For Your Consideration: Life Of Pi Is The Best 3D Picture, Not Best Picture

By Kristy Puchko 2013-02-18 16:35:14discussion comments
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For Your Consideration: Life Of Pi Is The Best 3D Picture, Not Best Picture image
From now until the Friday before the Oscars we'll be running daily pieces about why a film does or does not deserve Best Picture. Katey spoke up for Michael Haneke's Amour. Mack chimed in against Django Unchained while Eric stuck up for it. Then Sean vouched for the magic of Beasts of the Southern Wild, while Rich declared Les Miserables tone deaf, even as Katey defended it. Earlier today Sean praised Silver Linings Playbook and now, Kristy revisits Life of Pi, and determines it unfit for Oscar.

Life of Pi is an absolutely breathtaking movie. I won't pretend otherwise. When I saw it at the New York Film Festival last fall, I was blown away by its immaculate 3D, and director Ang Lee's poignant storytelling. At the time, I wholeheartedly believed it was a serious contender for the Academy Awards' most prestigious honor of Best Picture. And yet when the Oscars were finally announced, I had no enthusiasm for Life of Pi's nomination. Worse yet, I realized I'd be angry if it actually won.

Admittedly, as someone whose job forces her to consider the Oscars for months on end, it's regrettably easy to get burnt out on talking about the awards' frontrunners. How much more is there to say after scads of news items, interviews, reviews, and editorials? But I'm not normally one to be bored by Oscar time. And yet, when the staff of Cinema Blend began planning who would cheer or jeer which Oscar nominee, I found myself reluctant to speak up for Life of Pi. More shockingly, I wasn't alone, despite the fact that several on our team were deeply in love with the film just a few months ago.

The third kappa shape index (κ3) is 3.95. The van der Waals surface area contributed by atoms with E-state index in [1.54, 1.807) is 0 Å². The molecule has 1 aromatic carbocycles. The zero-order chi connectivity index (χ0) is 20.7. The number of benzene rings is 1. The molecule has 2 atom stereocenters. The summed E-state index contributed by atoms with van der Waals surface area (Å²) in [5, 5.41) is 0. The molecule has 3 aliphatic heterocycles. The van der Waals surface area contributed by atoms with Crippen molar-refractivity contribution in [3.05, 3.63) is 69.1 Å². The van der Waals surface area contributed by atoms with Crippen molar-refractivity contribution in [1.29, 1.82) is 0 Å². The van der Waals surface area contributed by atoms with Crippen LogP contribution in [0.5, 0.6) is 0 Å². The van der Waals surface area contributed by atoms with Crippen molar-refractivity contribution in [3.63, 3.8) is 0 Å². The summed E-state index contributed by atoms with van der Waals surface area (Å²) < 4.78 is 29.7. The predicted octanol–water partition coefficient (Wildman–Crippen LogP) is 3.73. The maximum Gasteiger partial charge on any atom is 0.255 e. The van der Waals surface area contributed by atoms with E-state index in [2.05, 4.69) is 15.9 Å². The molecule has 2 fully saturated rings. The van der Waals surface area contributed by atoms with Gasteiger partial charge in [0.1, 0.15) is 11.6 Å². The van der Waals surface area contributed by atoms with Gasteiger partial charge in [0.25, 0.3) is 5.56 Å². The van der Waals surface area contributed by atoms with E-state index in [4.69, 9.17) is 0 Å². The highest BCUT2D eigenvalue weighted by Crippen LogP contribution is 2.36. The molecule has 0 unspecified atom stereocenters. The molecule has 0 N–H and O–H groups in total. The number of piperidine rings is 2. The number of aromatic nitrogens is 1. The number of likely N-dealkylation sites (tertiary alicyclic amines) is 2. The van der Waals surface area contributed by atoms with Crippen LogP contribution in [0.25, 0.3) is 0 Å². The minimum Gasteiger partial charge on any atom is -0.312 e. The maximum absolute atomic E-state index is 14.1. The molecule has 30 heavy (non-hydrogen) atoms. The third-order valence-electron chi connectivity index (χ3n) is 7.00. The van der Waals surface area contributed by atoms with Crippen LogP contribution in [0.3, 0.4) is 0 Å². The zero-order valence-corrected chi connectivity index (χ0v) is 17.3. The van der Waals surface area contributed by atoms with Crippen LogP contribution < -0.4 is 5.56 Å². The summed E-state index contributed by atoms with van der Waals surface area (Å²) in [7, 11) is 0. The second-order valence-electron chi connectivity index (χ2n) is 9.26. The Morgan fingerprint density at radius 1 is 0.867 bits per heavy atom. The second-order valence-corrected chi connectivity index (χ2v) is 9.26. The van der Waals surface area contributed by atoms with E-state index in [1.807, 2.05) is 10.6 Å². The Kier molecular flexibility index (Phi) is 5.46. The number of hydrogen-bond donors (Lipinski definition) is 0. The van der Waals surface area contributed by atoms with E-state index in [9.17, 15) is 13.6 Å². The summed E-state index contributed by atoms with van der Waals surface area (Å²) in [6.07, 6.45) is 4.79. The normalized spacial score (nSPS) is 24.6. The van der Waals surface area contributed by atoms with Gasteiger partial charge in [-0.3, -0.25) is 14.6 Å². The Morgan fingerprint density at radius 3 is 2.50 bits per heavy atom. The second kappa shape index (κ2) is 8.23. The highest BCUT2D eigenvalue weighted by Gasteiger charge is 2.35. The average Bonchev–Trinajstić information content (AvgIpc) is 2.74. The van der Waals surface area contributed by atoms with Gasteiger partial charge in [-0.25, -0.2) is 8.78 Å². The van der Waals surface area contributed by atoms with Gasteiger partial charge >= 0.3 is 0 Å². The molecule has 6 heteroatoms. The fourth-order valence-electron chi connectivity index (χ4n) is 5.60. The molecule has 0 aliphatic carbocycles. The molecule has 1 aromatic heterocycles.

In my initial four-star review, I called the film a "stunning 3D spectacle that's exhilarating yet tender in its storytelling, and ambitious in its scope." I stand by that. Lee manages to make Pi's survival on a lifeboat plagued by a growling and starving tiger totally riveting. The depth of field of the 3D placed us on—and sometimes beneath—the perilous waves with the protagonist, and made for a totally exhilarating cinematic experience. Remarkably, Lee placed the audience as close to being in his hero's shoes as I've ever seen or experienced. So, I told everyone who'd listen that they absolutely must see this film in 3D. Life of Pi may be the greatest 3D movie ever made, but it's not Best Picture of the Year.

Its weak points include a wobbly bookend device and an inconsistent (yet overall admirable) performance from newcomer Suraj Sharma. But the fault that has most impacted my long-term opinion of the film is its weak theme about faith and spirituality. At the start, the story of Pi is promised to "make you believe in God," but this doesn't prove true. Pi's fervor and fickleness about organized religion is little more than a charming character quirk. And when he credits God with getting him through the harrowing journey with a dangerous tiger, I might have been convinced if it weren't for the film's final reveal.

There was no tiger. There was no island of death. This remarkable story of survival is a fantasy that Pi created to keep him safe (and sane) after the horrific true story that he suffered through. That is both thought-provoking and heartbreaking, but it is not something that makes me believe in God. If anything, it makes me believe in man, which is basically the opposite of the film's expressed purpose.

After much thought, I have determined it was Life of Pi's slippery spirituality that's made its impact fade for me. It was a beautiful and moving drama with some truly compelling performances and elegant use of 3D, cinematography and depth of field. I do think it deserves recognition for all of this. But in 2012 we were lucky enough to be spoiled for choice in stupendous cinema. And when it comes to themes, this lightweight is punching outside of its class in the Best Picture battle.
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